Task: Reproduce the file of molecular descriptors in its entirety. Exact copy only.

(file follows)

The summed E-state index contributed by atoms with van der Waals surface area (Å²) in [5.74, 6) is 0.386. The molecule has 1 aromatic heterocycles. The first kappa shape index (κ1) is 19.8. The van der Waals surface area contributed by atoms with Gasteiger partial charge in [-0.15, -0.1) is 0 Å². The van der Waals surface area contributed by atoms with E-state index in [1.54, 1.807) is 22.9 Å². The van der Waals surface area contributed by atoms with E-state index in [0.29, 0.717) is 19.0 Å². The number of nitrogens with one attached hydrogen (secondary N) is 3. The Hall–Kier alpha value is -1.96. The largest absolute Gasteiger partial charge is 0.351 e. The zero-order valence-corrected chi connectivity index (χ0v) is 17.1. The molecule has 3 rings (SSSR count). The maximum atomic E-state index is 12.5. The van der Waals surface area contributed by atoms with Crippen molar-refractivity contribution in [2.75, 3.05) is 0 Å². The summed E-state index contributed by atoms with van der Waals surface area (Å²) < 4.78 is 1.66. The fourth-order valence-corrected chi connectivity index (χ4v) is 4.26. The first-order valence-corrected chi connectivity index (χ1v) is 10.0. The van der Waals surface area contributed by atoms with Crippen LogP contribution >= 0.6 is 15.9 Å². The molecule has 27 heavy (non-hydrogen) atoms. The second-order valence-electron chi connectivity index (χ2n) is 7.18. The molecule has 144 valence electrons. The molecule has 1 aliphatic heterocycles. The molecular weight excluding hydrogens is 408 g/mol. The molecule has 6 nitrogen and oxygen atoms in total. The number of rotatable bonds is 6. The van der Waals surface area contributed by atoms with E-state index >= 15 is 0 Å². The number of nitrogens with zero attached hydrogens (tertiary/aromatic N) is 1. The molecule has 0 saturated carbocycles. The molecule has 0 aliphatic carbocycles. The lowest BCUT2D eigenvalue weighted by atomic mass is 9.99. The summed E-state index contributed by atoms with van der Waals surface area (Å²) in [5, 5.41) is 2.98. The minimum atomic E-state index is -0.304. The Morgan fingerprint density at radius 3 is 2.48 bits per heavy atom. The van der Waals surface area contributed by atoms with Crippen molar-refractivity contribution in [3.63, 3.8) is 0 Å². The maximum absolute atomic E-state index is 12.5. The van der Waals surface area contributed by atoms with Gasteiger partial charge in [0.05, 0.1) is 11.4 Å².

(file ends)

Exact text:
The summed E-state index contributed by atoms with van der Waals surface area (Å²) in [5.74, 6) is 0.386. The molecule has 1 aromatic heterocycles. The first kappa shape index (κ1) is 19.8. The van der Waals surface area contributed by atoms with Gasteiger partial charge in [-0.15, -0.1) is 0 Å². The van der Waals surface area contributed by atoms with E-state index in [1.54, 1.807) is 22.9 Å². The van der Waals surface area contributed by atoms with E-state index in [0.29, 0.717) is 19.0 Å². The number of nitrogens with one attached hydrogen (secondary N) is 3. The Hall–Kier alpha value is -1.96. The largest absolute Gasteiger partial charge is 0.351 e. The zero-order valence-corrected chi connectivity index (χ0v) is 17.1. The molecule has 3 rings (SSSR count). The maximum atomic E-state index is 12.5. The van der Waals surface area contributed by atoms with Crippen molar-refractivity contribution in [2.75, 3.05) is 0 Å². The summed E-state index contributed by atoms with van der Waals surface area (Å²) < 4.78 is 1.66. The fourth-order valence-corrected chi connectivity index (χ4v) is 4.26. The first-order valence-corrected chi connectivity index (χ1v) is 10.0. The van der Waals surface area contributed by atoms with Crippen LogP contribution >= 0.6 is 15.9 Å². The molecule has 27 heavy (non-hydrogen) atoms. The second-order valence-electron chi connectivity index (χ2n) is 7.18. The molecule has 144 valence electrons. The molecule has 1 aliphatic heterocycles. The molecular weight excluding hydrogens is 408 g/mol. The molecule has 6 nitrogen and oxygen atoms in total. The number of rotatable bonds is 6. The van der Waals surface area contributed by atoms with E-state index >= 15 is 0 Å². The number of nitrogens with zero attached hydrogens (tertiary/aromatic N) is 1. The molecule has 0 saturated carbocycles. The molecule has 0 aliphatic carbocycles. The lowest BCUT2D eigenvalue weighted by atomic mass is 9.99. The summed E-state index contributed by atoms with van der Waals surface area (Å²) in [5, 5.41) is 2.98. The minimum atomic E-state index is -0.304. The Morgan fingerprint density at radius 3 is 2.48 bits per heavy atom. The van der Waals surface area contributed by atoms with Crippen molar-refractivity contribution in [3.63, 3.8) is 0 Å². The maximum absolute atomic E-state index is 12.5. The van der Waals surface area contributed by atoms with Gasteiger partial charge in [0.05, 0.1) is 11.4 Å².